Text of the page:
|William John Wills|
Photograph of William John Wills
|Born||(1834-01-05)5 January 1834
Totnes, Devon, England, UK
|Died||28 June 1861(1861-06-28) (aged 27)
|Other names||in his teenage years known as Jack|
|Known for||Second-in-command of the Burke and Wills expedition|
Everyone who comes out does a very foolish thing in bringing such a quantity of clothes that he never wants.
The country up here is beautiful; everything green and pleasant; and if you saw it now, you would not believe that in two months’ time it could have such a parched and barren appearance as it will then assume.
The pigeon here is a beautiful bird, of a delicate bronze colour, tinged with pink about the neck, and the wings marked with green and purple.
What you say about this world I do not quite agree with; I think it a very good world, and only requires a person to be reasonable in his expectations, and not to trust too much to others.
They have just succeeded in raising the two thousand pounds here, by subscription, that was wanted towards an exploration fund, for fitting out an expedition, that will probably start for the interior of our continent next March.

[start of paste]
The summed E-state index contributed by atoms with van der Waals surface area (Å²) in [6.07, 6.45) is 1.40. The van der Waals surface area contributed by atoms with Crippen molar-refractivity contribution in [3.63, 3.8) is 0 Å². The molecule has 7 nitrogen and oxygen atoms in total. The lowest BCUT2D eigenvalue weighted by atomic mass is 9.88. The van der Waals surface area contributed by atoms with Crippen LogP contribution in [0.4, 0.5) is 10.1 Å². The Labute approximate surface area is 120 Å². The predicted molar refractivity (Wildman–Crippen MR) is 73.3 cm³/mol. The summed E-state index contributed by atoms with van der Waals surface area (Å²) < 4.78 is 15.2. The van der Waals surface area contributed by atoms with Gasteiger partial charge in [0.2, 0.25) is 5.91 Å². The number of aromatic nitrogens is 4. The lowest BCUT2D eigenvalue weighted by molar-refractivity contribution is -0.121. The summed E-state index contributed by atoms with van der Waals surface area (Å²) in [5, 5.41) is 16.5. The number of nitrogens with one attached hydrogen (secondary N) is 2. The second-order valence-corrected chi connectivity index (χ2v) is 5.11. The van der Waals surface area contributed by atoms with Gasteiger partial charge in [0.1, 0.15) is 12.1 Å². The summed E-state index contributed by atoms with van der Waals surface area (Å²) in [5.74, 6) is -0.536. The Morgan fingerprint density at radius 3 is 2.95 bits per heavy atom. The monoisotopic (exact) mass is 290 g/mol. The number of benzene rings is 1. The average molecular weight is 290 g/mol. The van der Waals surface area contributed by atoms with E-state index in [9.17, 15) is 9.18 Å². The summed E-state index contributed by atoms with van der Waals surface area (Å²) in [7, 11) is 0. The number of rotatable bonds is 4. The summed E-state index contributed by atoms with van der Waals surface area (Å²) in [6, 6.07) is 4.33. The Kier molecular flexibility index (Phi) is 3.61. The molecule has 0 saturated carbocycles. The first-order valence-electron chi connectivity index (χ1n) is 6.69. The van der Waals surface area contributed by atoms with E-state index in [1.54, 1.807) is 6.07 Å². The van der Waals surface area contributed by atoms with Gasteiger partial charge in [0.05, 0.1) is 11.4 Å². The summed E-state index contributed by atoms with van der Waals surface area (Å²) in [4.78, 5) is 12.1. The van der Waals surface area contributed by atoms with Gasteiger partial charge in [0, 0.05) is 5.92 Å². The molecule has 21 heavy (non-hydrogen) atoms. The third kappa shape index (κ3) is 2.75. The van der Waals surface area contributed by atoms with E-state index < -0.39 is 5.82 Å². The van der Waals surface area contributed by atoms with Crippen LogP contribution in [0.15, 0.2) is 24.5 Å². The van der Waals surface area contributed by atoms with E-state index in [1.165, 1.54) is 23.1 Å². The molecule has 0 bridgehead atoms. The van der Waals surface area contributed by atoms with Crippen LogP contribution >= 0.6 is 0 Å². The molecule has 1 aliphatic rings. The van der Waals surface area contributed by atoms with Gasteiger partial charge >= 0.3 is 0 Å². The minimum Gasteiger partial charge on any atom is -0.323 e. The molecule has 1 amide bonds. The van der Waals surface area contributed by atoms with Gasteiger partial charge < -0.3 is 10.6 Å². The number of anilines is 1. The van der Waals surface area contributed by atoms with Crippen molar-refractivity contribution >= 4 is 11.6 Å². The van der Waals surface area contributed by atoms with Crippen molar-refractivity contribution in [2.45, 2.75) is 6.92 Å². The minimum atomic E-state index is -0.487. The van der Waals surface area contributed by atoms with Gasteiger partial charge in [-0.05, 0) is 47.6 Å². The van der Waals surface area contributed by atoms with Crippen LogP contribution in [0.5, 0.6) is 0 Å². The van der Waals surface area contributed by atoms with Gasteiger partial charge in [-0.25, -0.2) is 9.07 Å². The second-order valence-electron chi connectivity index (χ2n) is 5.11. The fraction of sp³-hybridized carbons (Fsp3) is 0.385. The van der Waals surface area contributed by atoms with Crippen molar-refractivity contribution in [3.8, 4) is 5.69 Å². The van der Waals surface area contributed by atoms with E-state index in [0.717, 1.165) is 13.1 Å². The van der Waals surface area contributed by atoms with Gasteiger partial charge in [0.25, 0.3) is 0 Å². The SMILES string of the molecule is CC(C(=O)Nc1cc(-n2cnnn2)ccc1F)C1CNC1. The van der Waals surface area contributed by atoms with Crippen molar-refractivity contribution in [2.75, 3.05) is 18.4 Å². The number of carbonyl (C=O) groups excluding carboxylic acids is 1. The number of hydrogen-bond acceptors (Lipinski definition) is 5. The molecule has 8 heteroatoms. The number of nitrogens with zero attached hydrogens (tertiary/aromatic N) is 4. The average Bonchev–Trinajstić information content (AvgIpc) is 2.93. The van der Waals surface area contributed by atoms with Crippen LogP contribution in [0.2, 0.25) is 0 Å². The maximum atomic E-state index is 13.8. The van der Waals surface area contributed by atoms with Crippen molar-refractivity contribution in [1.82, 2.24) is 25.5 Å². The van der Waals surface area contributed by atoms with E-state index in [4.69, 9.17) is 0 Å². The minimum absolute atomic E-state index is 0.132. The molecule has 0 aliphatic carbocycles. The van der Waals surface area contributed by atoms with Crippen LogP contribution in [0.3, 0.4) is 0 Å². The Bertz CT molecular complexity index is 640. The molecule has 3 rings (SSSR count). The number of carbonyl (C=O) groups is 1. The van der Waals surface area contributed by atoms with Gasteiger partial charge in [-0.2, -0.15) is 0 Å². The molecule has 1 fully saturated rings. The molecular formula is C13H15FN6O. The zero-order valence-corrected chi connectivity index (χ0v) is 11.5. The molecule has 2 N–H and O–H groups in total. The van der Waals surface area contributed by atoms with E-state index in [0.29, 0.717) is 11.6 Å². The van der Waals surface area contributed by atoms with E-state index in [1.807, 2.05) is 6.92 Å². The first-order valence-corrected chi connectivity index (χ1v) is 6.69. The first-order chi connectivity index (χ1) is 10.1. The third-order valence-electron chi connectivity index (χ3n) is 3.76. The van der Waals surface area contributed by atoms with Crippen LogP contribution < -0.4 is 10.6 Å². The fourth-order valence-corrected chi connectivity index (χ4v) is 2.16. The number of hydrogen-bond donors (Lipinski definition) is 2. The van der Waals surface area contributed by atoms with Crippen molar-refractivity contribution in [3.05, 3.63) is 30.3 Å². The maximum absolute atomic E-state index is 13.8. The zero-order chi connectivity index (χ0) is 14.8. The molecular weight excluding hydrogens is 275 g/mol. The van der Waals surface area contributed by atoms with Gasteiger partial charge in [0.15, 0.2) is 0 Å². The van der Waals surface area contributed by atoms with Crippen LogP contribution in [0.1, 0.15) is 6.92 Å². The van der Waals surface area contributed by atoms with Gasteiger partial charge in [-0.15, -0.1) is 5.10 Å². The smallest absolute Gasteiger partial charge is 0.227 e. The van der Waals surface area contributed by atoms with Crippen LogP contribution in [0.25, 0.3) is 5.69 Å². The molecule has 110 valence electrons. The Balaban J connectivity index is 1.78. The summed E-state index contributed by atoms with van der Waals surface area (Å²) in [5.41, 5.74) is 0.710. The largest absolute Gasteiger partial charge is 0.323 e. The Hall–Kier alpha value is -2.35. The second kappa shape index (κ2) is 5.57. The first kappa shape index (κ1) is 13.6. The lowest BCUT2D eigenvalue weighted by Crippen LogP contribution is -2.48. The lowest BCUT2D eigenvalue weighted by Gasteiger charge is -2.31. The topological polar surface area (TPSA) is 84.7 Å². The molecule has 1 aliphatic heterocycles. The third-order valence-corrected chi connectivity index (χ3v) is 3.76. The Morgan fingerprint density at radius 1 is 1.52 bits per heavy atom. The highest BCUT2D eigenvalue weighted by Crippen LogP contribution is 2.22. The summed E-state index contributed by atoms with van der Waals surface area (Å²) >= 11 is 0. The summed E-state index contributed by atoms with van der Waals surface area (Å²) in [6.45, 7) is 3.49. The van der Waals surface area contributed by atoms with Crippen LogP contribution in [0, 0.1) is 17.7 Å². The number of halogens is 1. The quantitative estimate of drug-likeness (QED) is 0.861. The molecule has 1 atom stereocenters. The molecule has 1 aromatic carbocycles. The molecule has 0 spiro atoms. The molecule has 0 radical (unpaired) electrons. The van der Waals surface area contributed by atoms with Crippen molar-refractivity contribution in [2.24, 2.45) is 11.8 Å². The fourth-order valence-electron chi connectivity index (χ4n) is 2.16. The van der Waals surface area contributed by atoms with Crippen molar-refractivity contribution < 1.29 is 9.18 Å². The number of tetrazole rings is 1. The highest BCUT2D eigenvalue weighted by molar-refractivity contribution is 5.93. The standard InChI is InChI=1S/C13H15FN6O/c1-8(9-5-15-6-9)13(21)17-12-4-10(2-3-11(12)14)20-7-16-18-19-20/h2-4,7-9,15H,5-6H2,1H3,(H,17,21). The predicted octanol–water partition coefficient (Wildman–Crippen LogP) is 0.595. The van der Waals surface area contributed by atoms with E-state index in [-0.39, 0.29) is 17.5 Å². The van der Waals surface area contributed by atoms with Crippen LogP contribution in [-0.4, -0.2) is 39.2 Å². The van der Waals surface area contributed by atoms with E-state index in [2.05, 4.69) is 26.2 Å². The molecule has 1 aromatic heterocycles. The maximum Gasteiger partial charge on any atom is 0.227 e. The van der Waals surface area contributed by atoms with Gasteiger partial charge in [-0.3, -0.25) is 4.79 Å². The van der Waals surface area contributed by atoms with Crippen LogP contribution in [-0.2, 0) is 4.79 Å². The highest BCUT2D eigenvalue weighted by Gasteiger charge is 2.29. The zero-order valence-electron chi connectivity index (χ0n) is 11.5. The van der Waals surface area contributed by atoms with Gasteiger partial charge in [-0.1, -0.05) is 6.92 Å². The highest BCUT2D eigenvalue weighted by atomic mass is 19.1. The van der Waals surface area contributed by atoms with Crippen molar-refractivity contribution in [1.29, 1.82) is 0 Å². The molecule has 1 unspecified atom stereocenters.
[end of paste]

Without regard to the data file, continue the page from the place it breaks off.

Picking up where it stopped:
Our journey so far has been very satisfactory: we are most fortunate as regards the season, for there has been more rain this winter than has been known for the last four or five years.
It is of great importance to note these meteors, even the small ones, as very little is yet known of them; and every observation, if carefully made, will some day help to show what they are.
I am often disgusted at hearing young people I know, declare that they are afraid of doing this or that, because they MIGHT be killed.
I consider nothing low but ignorance, vice, and meanness, characteristics generally found where the animal propensities predominate over the higher sentiments.
Melbourne is wonderfully altered since I last saw it. There are some very fair buildings in it now, and things are a little cheaper than they used to be.
I see by your letter to my father that you are rather afraid the French may invade England.
These rare senses and powers of reasoning were given to be used freely, but not audaciously, to discover, not to pervert the truth.
I have been agreeably disappointed in my idea of the camels. They are far from unpleasant to ride; in fact, it is much less fatiguing than riding on horseback, and even with the little practice I have yet had, I find it shakes me less.
You should carefully study the Art of Reasoning, as it is what most people are very deficient in, and I know few things more disagreeable than to argue, or even converse with a man who has no idea of inductive and deductive philosophy.
At any rate, girls are differently situated. Having no need of deep scientific knowledge, their education is confined more to the ordinary things of the world, the study of the fine arts, and of the manners and dispositions of people.